Read by Br. Keith Nelson
Just as we believe that our Society had its origin in the response to God’s creative call of our founders Richard Meux Benson, Charles Chapman Grafton and Simeon Wilberforce O’Neill, so we believe that it is sustained through our own obedience to the voice of God continually calling us on.God speaks to us in many ways to maintain and renew the vocation of the Society.God speaks to us through the Scriptures and the Christian tradition, through men and women of the Spirit of different ages and cultures, through our own experience and through contemporary voices that engage us with the challenges of our own time.Among the many voices that mediate God’s call to us, the witness of our founders and predecessors in the Society has a special importance.
God calls us to remember them and to value their testimony.Reflection on our community’s own tradition, and a dialogue between our contemporary experience and that of our predecessors, helps us to sustain our identity as we strive to rise up to the demands of the present.As we explore the spiritual legacy of our forbears we remember that they are not dead figures from the past.Risen in Christ, they belong to the great cloud of witnesses who spur us on by their prayers to change and mature in response to the Holy Spirit who makes all things new.
Faithfulness to tradition does not mean mere perpetuation or copying of ways from the past but a creative recovery of the past as a source of inspiration and guidance in our faithfulness to God’s future, the coming reign of God.As we meditate on the grace of tradition each of us will hear the call to become, in Father Benson’s words, “a man – not simply of the day, but a man of the moment, a man precisely up to the mark of the times.This makes the religious – so far from being the traditional imitator of bygone days – most especially a man of the present moment and its life.”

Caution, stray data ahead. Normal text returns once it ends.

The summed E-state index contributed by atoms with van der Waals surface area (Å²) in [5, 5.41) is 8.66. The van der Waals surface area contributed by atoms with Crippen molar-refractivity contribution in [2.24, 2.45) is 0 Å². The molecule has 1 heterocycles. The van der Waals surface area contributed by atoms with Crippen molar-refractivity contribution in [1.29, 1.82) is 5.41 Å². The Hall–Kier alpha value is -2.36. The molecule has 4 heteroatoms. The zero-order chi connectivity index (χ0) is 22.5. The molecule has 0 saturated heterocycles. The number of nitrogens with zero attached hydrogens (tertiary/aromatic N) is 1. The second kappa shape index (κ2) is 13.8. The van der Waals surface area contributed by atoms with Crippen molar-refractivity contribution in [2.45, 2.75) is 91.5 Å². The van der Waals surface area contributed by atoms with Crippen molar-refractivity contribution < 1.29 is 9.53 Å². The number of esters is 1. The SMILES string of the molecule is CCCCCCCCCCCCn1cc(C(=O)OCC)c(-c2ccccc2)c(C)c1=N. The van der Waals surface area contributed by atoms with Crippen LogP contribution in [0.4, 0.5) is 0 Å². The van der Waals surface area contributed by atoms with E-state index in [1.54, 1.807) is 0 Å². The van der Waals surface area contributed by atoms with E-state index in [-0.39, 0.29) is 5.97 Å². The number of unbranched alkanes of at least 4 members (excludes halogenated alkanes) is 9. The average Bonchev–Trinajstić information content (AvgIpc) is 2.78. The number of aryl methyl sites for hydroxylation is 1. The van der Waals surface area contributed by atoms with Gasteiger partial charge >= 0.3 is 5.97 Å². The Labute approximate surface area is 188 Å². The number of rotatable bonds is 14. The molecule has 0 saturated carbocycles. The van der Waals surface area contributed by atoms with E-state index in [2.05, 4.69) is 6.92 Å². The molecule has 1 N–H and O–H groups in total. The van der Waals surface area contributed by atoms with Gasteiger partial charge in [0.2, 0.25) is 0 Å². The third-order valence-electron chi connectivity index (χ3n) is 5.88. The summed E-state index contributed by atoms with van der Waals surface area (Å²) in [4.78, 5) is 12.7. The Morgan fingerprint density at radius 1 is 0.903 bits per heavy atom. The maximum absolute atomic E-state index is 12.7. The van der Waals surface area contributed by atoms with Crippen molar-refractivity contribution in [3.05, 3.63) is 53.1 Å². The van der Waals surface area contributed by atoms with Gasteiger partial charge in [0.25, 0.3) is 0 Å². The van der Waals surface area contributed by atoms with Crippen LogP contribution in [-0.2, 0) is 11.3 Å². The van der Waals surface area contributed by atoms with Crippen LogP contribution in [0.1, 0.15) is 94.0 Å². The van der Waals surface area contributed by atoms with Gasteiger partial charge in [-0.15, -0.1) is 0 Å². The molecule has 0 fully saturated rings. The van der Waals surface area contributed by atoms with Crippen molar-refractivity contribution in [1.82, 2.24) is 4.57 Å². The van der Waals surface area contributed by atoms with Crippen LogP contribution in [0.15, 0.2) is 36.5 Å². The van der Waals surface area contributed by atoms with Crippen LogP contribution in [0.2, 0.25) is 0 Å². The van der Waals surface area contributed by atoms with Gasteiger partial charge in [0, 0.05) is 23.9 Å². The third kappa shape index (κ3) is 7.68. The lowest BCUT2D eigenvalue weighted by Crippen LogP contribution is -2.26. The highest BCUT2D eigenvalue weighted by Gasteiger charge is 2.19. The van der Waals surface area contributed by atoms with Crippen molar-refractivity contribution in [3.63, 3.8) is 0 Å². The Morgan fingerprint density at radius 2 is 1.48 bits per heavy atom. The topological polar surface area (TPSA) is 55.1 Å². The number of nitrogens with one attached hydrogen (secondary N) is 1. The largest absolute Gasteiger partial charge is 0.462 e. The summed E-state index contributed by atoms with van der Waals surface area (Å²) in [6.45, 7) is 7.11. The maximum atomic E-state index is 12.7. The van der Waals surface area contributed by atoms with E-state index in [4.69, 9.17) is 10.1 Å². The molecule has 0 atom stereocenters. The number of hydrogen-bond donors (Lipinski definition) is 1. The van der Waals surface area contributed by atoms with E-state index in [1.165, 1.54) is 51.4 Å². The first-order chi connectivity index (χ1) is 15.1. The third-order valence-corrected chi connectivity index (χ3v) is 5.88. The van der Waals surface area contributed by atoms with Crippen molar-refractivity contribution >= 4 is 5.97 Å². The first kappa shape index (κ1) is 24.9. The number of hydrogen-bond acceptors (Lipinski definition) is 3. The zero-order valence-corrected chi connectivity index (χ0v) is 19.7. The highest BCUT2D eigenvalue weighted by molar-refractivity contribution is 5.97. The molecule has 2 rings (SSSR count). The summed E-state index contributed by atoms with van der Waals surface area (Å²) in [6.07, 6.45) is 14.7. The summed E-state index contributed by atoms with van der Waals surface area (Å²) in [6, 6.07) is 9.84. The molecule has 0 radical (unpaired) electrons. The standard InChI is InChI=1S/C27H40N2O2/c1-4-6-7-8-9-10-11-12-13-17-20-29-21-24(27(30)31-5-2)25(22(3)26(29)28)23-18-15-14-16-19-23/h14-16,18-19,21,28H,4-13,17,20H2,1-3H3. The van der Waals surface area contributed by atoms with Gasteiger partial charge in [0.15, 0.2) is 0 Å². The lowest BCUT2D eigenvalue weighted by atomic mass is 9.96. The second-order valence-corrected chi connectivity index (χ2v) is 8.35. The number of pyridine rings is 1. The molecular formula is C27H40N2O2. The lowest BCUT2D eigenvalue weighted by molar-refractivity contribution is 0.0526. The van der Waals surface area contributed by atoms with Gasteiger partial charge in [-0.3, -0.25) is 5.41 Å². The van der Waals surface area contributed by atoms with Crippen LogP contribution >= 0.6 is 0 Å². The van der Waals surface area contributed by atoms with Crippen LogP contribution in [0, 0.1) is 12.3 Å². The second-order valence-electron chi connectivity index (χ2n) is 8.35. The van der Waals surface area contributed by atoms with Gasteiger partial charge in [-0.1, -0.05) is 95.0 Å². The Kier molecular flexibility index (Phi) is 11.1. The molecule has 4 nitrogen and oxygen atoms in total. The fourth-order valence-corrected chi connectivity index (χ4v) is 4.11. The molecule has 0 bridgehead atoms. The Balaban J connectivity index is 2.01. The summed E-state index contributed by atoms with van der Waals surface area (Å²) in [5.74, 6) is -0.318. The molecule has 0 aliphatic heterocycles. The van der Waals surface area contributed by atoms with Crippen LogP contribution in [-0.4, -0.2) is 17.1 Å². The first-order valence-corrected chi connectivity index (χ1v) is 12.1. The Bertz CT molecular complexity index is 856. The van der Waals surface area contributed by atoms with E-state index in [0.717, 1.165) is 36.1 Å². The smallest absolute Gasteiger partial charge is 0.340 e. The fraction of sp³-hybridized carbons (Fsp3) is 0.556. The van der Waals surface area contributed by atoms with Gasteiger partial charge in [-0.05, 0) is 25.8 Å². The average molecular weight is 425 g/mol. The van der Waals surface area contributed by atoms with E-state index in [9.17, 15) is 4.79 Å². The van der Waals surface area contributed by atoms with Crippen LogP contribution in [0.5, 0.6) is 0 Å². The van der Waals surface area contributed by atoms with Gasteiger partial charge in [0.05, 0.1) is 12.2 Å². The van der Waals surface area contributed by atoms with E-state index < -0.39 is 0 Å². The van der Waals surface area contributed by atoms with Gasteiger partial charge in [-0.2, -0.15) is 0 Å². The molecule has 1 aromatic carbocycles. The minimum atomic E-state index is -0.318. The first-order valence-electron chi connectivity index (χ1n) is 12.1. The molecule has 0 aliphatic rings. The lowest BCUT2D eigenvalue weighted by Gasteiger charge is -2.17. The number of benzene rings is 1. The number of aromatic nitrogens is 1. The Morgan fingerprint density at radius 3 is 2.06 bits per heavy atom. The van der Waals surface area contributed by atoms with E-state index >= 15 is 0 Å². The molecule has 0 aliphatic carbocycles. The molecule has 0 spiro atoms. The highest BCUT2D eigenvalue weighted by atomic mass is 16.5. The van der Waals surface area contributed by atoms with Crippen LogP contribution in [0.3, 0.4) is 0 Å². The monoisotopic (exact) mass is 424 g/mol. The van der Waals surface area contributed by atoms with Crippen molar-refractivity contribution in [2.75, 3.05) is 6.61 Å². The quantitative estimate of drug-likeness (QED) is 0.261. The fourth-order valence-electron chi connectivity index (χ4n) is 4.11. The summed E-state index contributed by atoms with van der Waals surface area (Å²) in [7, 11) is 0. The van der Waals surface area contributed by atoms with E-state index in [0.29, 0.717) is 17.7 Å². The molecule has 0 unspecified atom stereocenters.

Our Society was the first religious community of men to be firmly established in the Anglican Church since the Reformation and embraced from the beginning both the contemplative and active dimensions of the religious vocation.As we struggle with God’s call to us today to be active in ministry, prophecy, teaching and service, and to have a deep life of prayer and worship, we shall find encouragement in remembering the example of our forbears in their dedication to the mystical and apostolic aspects of our calling.
There are many aspects to the witness of those who formed our Society’s tradition.Their lives inspire us to be indifferent to celebrity and success and to trust the power of hidden prayer. They stir us to be prophetic critics of Christendom and its compromises and to be dedicated to the renewal of the Church.They summon us to have a world-wide vision of mission, to be adaptable to a wide variety of settings, to be available in ministry to all classes of people.They teach us to integrate the catholic and evangelical traditions and dedicate ourselves to the ministry of reconciliation and unity.
Inevitably, the Society’s past is also marred by many failures.God will have much to teach us through them, as long as we humbly keep in mind our own biases and shortcomings.